Scots eye wealthy Arab investors for hotel boost

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Image shows Loch Ness. Scotland believes its luxury hotel sector could offer high returns to investors

Image shows Loch Ness. Scotland believes its luxury hotel sector could offer high returns to investors

Scottish Development International, Scotland’s inward investment arm, is eying wealthy Middle East backers to help grow its luxury hotels sector.

The state-led organisation believes the country’s hotel industry could generate some of the highest returns in Europe if it is able to secure fresh funding, SDI’s head of tourism said.

“The main target for investment in Europe has been London on the basis of the strong occupancy rates and the room rates that can be achieved in London,” Kenneth Clark told Arabian Business.

“I think the fact that over the last two to three months, Edinburgh hotels have actually outperformed London hotels in occupancy sends out a strong message.”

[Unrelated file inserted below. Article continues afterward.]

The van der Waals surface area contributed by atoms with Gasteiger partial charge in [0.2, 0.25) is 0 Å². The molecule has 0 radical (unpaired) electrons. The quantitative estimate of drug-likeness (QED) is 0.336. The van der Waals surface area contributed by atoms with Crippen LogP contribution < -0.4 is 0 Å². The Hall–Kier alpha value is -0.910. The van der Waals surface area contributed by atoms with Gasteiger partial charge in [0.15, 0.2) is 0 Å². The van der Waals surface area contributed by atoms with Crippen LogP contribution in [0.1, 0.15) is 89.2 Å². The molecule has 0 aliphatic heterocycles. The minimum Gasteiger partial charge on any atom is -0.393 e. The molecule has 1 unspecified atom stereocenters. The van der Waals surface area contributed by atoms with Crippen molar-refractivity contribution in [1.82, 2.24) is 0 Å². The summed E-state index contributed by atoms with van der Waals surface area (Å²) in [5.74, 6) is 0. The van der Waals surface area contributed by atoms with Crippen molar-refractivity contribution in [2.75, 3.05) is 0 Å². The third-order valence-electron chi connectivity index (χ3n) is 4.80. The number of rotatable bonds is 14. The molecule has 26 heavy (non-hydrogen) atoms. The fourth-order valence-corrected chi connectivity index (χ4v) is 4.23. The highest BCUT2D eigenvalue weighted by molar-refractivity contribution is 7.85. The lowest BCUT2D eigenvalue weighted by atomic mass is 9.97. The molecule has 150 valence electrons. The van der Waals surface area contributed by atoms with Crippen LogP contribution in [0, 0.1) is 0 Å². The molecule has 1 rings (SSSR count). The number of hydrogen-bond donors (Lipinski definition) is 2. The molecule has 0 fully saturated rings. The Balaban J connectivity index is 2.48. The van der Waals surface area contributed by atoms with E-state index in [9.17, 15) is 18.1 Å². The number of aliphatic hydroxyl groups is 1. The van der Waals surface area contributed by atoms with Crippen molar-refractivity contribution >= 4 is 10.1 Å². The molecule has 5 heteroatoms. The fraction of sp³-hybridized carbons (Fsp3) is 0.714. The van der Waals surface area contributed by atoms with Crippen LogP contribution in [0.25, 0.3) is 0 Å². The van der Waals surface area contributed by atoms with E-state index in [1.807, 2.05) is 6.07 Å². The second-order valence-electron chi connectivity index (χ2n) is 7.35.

Middle East hotel operators including Jumeirah Group, Emaar’s hospitality arm and Viceroy Hotels, a unit of Abu Dhabi’s Mubadala Development, have showed keen interest, Clark said.

“[There is] very strong interest from the operator’s side in coming into Edinburgh so we know that interest is there. The trick now is to maintain that but at the same time bring in investment behind those,” he said.

Hotels in Scotland are outperforming tourism hotspots such as Paris, Rome and Amsterdam, according to data from PFK Hotel Consultancy Services.

Hotels in Edinburgh had the highest occupancy rate in Europe at 86 percent and 92 percent in May and June respectively, followed closely by Inverness.

Scotland’s average hotel room yield in May increased 3.1 percent to £55.83 ($91.92) compared to a 1.3 percent increase to £44.88 in England and 12.2 percent to £44.28 in Wales, said PFK Hotel Consultancy Services.

Airport traffic to Scotland has also increased. BAA, owners of Glasgow, Edinburgh and Aberdeen airport, said Thursday its Scottish airports recorded a 2.9 percent increase in passengers in June compared to the same period last year.

Jumeirah Group, the hotelier behind Dubai’s iconic flag-shaped Burj al-Arab, had planned to operate the Jumeirah Glasgow Hotel but the developer behind the luxury project went into administration in May.

The $200m glass-fronted, 26-storey tower was billed as the jewel in the crown in a huge rejuvenation of the Scottish city.

Billionaire Sheikh Maher Al Tajir, whose family owns the Highland Spring bottled water company, and Dubai’s Mohammad Omar Bin Haider Group have both previously invested in Scottish hospitality projects. 

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